I went to the Texas Panhandle to visit my parents for Thanksgiving. If you can imagine, poor Gar driving a small car with three teenage girls, then you can imagine the highlight of my trip.
When we left Dallas at 9 AM, it was a balmy 80 degrees. When we arrived in Amarillo, it was already down to 65. Amarillo, however, wasn’t our final resting place. We had to cruise south down Interstate 27 for a few miles to get to Canyon.
The aforementioned three teenagers stayed with me Tuesday night so we could get an early start on Wednesday. Can I get a show of hands from anyone who has experienced Texas Highway 287? It must be in the top 5 list of most boring highways ever constructed by the highway building folks. God bless ‘em.
Luckily this time around I did have my trusty XM Satellite Radio to protect me from the 60 mile stretch of rode where the only FM signal comes from the Mariachi Baptist Country Revival Farm Report Clinic From Hell (complete with occasional static).
Thanksgiving morning in Canyon it was almost 20 degrees. I think 17 was the low. To have started off in the upper 70’s on Wednesday and be brought into the 20’s on Thursday, I almost stayed in bed. I thought Hell had frozen over anyway so all kinds of cool things were about to be coming my way.
My dad showed me how to make Tiger Juice. Apparently he learned it from watching some cooking show (I secretly worry about him). Best I can tell, it’s a mix of 50/50 mayonnaise and horseradish. Wednesday night we had it on potato chips. Friday I had it on a roast beef sandwich. Sometime this week, I’ll attempt to make my own.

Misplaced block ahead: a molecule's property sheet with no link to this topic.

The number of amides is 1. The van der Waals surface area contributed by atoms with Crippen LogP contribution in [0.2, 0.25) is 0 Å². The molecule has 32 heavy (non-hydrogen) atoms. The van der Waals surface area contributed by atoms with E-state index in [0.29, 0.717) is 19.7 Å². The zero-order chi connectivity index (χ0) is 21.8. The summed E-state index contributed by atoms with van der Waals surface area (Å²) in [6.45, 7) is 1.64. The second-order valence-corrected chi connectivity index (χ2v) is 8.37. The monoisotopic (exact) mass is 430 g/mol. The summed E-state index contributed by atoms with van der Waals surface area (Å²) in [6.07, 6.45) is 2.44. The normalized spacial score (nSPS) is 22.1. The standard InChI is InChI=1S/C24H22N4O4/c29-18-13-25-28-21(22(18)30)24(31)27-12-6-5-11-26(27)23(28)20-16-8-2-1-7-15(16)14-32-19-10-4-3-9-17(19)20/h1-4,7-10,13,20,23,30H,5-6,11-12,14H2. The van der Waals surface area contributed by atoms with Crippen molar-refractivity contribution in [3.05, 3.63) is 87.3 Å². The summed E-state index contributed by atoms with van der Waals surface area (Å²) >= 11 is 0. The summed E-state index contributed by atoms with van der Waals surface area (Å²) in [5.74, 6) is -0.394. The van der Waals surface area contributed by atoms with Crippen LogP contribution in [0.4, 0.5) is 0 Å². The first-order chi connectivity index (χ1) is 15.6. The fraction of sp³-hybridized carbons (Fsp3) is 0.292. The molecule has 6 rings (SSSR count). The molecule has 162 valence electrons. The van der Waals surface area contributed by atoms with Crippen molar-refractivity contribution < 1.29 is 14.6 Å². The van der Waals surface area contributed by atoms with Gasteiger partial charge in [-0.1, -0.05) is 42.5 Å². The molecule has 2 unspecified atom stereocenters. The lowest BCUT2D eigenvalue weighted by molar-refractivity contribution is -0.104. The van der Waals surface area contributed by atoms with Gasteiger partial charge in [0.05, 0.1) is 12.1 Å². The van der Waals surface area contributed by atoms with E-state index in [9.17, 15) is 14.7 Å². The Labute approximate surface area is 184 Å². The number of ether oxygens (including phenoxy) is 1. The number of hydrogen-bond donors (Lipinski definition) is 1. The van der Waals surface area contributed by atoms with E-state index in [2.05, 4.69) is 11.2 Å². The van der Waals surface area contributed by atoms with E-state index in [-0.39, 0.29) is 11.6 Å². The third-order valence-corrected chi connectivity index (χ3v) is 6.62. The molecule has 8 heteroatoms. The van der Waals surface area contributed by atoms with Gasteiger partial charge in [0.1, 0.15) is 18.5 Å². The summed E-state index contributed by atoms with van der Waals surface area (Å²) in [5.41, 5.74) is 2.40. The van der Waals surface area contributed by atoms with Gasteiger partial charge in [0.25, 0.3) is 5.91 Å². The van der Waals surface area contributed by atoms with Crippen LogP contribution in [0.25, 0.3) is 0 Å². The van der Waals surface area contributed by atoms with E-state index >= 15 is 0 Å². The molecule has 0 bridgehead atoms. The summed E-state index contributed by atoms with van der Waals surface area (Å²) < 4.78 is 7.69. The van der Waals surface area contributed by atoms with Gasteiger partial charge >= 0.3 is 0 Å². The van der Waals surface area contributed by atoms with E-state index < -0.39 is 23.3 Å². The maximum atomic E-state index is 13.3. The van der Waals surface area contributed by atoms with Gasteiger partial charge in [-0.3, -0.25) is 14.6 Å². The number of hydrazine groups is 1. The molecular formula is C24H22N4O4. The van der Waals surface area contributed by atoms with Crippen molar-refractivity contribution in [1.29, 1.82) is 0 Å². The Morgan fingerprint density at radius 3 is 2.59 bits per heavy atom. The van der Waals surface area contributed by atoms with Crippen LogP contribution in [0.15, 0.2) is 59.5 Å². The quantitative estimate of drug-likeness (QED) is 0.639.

I helped my dad make the turkey. It’s probably the last time that will happen. Luckily he made brisket too. But that, to me, is what Thanksgiving is all about. It’s not the food, but the fun. My dad and I had fun laughing at the little pop-up thermometer in the turkey that wouldn’t pop while my mother’s complaints about our ineptness reached a fevered pitch. We burnt the dressing that Mom made because it was in the same pan as the turkey with the pop-up thermometer that wouldn’t pop.
On Friday we rested. On Saturday we removed the dealership sticker from the back of my car. Another thing cool about my dad is his inability to be bored and to think of fun and interesting projects. There has been no other time than Saturday that so much fun has been had by any two people in removing a dealership tag from the back of a car. I threatened to take pictures, but was afraid it would ruin the moment.
You have to envision a blow dryer which has been rewired and taped together with electrical tape (it quit working and my dad “fixed” it). At least 3 sets of extension cords that have also been taped together (mostly with electrical tape) and leading into the house. And a father and son standing behind a new car trying to heat up the glue on a dealership tag with a hair dryer so they can remove it. I’ll wait while you formulate your imaginations.
We got the thing removed and I was quite proud. We even used WD-40 and a smattering of paper towels to clean up the vestiges of super duper double sided tape (yes, it hadn’t been glued at all).
On Sunday, we drove back home (well I drove back home and the 3 teenagers slept). There were signs everywhere that warned of high fire danger. Just south of Vernon we did see smoke and smell the cleansing smell of burning grass.
I was home by 5 and watched the second DVD of Lost season 6. I’m sad to be home alone. Sometimes I like being alone. Today, I don’t. Therefore, I’d appreciate you all spending a moment of silence in appreciation of my lonely self. I’ll be here all week.